Browsing named entities in Rebellion Record: a Diary of American Events: Documents and Narratives, Volume 6. (ed. Frank Moore). You can also browse the collection for Sharpsburg (Ohio, United States) or search for Sharpsburg (Ohio, United States) in all documents.

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e road from Boonsboro to Rohrersville, were to reenforce Franklin or move on Sharpsburgh, according to circumstances. Franklin moved toward Brownsville, and found tsition of the enemy, I directed all the corps, except that of Franklin, upon Sharpsburgh, leaving Franklin to observe and check the enemy in his front, and avail himtietam Creek, their left and centre being upon and in front of the road from Sharpsburgh to Hagerstown, and protected by woods and irregularities of the ground. Theut three fourths of a mile. Their right rested on the hills to the right of Sharpsburgh, near Snavely's farm, covering the crossing of the Antietam, and the approacced, and with success, driving the enemy before it, and pushing on nearly to Sharpsburgh, while the left, after a hard encounter, also compelled the enemy to retire the latter part of the day from the Virginia shore to their position behind Sharpsburgh, as seen by our officers, suddenly formed the design of abandoning their lin
s day. The cavalry reenforcement were many hours too late to be of any service. The whole rebel force had succeeded in effecting their escape into Virginia at this crossing about noon of Sunday. Riding back to-day from White's Ferry to headquarters in company with General Pleasanton, I learned from that officer the chief points in his remarkable chase after the rebel cavalry. When he received his orders on Saturday morning from headquarters to proceed in pursuit he was stationed near Sharpsburgh. At seven A. M., he had started, his command consisting of portions of the Eighth Illinois cavalry, Third Indiana cavalry, and Eighth Pennsylvania cavalry, with Lieut. Pennington's battery of horse artillery. At eleven A. M. of Saturday they made Hagerstown. Thence they moved out on Clearspring road three miles toward Hancock, but were recalled to Hagerstown by a despatch from headquarters. From Hagerstown they were ordered to Mechanicstown, which they made at eight P. M. of Saturday.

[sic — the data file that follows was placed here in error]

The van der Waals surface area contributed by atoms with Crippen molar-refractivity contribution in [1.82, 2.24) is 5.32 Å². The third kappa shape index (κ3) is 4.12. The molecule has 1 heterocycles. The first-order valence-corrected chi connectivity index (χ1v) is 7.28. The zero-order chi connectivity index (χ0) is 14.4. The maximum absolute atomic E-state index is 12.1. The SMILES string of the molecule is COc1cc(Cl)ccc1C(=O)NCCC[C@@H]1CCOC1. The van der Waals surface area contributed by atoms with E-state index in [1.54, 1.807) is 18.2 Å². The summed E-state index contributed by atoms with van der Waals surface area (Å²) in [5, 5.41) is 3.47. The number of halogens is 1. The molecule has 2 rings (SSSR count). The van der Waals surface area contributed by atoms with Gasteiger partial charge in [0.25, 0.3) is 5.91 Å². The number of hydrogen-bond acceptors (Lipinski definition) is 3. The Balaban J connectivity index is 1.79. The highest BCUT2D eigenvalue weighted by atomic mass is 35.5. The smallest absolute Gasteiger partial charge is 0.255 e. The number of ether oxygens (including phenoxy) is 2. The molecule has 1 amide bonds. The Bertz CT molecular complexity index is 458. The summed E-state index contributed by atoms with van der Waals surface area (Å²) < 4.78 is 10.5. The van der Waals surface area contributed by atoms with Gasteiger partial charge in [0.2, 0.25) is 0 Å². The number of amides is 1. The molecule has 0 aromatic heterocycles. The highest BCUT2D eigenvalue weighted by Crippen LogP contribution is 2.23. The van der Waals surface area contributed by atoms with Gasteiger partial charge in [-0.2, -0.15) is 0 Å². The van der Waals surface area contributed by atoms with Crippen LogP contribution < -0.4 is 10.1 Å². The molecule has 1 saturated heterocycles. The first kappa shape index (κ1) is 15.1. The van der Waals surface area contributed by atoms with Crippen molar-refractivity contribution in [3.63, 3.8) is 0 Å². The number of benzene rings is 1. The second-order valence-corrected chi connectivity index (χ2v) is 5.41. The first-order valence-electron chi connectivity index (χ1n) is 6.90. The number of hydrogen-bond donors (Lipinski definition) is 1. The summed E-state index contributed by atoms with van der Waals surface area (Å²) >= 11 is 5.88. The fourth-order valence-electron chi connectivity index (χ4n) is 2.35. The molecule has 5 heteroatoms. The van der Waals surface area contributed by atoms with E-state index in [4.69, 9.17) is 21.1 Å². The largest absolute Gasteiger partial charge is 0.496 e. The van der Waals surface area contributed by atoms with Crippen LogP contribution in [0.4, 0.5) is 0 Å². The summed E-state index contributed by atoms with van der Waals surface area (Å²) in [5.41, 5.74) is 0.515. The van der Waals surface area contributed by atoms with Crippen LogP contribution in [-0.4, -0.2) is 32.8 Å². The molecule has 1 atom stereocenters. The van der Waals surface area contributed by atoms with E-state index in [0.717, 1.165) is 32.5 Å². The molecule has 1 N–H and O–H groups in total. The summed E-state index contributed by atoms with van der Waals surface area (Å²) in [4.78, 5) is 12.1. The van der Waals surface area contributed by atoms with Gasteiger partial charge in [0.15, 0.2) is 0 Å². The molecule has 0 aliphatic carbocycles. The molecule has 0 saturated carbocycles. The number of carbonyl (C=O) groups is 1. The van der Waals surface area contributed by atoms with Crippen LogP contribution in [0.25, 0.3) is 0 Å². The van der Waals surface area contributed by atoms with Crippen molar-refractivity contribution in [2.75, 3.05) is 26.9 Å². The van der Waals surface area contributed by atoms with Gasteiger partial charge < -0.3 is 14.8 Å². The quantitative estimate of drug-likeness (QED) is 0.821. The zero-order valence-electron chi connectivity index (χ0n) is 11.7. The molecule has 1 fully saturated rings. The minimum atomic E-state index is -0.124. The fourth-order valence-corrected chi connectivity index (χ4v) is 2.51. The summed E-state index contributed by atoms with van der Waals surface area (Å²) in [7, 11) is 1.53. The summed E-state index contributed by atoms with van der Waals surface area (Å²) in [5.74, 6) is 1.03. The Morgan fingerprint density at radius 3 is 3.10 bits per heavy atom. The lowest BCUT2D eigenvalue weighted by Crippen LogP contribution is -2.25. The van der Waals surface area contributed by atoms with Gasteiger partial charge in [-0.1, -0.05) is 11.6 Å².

is unnecessary for me to discuss the disgraceful surrender of the post and army under Col. Miles's command. General McClellan's preliminary report of his operations in Maryland, including the battles of South-Mountain and Antietam, is submitted herewith, marked Exhibit No. 4. No reports of his subordinate officers have been submitted. From the seventeenth of September till the twenty-sixth of October, McClellan's main army remained on the north bank of the Potomac, in the vicinity of Sharpsburgh and Harper's Ferry. The long inactivity of so large an army in the face of a defeated foe, and during the most favorable season for rapid movements and a vigorous campaign, was a matter of great disappointment and regret. Your letter of the twenty-seventh, and my reply on the twenty-eighth of October, in regard to the alleged causes of this unfortunate delay, I submit herewith, marked Exhibit No. 5. In reply to the telegraphic order of the sixth of October, quoted in my letter of the t